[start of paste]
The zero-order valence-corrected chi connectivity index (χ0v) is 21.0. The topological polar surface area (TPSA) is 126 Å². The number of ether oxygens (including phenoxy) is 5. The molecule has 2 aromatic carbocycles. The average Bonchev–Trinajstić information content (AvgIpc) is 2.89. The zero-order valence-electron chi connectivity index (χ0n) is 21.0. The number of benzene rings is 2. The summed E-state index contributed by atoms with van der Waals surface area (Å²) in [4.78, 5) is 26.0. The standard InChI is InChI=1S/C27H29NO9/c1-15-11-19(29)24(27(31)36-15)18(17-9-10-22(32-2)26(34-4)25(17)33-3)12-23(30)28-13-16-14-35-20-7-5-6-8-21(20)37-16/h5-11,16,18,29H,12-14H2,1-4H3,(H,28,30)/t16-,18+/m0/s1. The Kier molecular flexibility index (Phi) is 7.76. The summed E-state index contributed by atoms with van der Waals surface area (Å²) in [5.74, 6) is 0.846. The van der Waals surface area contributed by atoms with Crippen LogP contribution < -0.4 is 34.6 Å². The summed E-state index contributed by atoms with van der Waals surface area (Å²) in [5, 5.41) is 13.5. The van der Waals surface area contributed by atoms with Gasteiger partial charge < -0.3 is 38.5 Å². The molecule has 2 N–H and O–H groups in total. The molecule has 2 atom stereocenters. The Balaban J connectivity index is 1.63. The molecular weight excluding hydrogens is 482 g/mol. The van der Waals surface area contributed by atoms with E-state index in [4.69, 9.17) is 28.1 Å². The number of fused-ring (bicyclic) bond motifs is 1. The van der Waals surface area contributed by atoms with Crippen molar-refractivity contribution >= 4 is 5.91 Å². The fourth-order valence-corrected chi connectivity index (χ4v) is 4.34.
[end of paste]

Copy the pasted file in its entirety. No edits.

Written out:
The zero-order valence-corrected chi connectivity index (χ0v) is 21.0. The topological polar surface area (TPSA) is 126 Å². The number of ether oxygens (including phenoxy) is 5. The molecule has 2 aromatic carbocycles. The average Bonchev–Trinajstić information content (AvgIpc) is 2.89. The zero-order valence-electron chi connectivity index (χ0n) is 21.0. The number of benzene rings is 2. The summed E-state index contributed by atoms with van der Waals surface area (Å²) in [4.78, 5) is 26.0. The standard InChI is InChI=1S/C27H29NO9/c1-15-11-19(29)24(27(31)36-15)18(17-9-10-22(32-2)26(34-4)25(17)33-3)12-23(30)28-13-16-14-35-20-7-5-6-8-21(20)37-16/h5-11,16,18,29H,12-14H2,1-4H3,(H,28,30)/t16-,18+/m0/s1. The Kier molecular flexibility index (Phi) is 7.76. The summed E-state index contributed by atoms with van der Waals surface area (Å²) in [5.74, 6) is 0.846. The van der Waals surface area contributed by atoms with Crippen LogP contribution < -0.4 is 34.6 Å². The summed E-state index contributed by atoms with van der Waals surface area (Å²) in [5, 5.41) is 13.5. The van der Waals surface area contributed by atoms with Gasteiger partial charge < -0.3 is 38.5 Å². The molecule has 2 N–H and O–H groups in total. The molecule has 2 atom stereocenters. The Balaban J connectivity index is 1.63. The molecular weight excluding hydrogens is 482 g/mol. The van der Waals surface area contributed by atoms with E-state index in [4.69, 9.17) is 28.1 Å². The number of fused-ring (bicyclic) bond motifs is 1. The van der Waals surface area contributed by atoms with Crippen molar-refractivity contribution >= 4 is 5.91 Å². The fourth-order valence-corrected chi connectivity index (χ4v) is 4.34.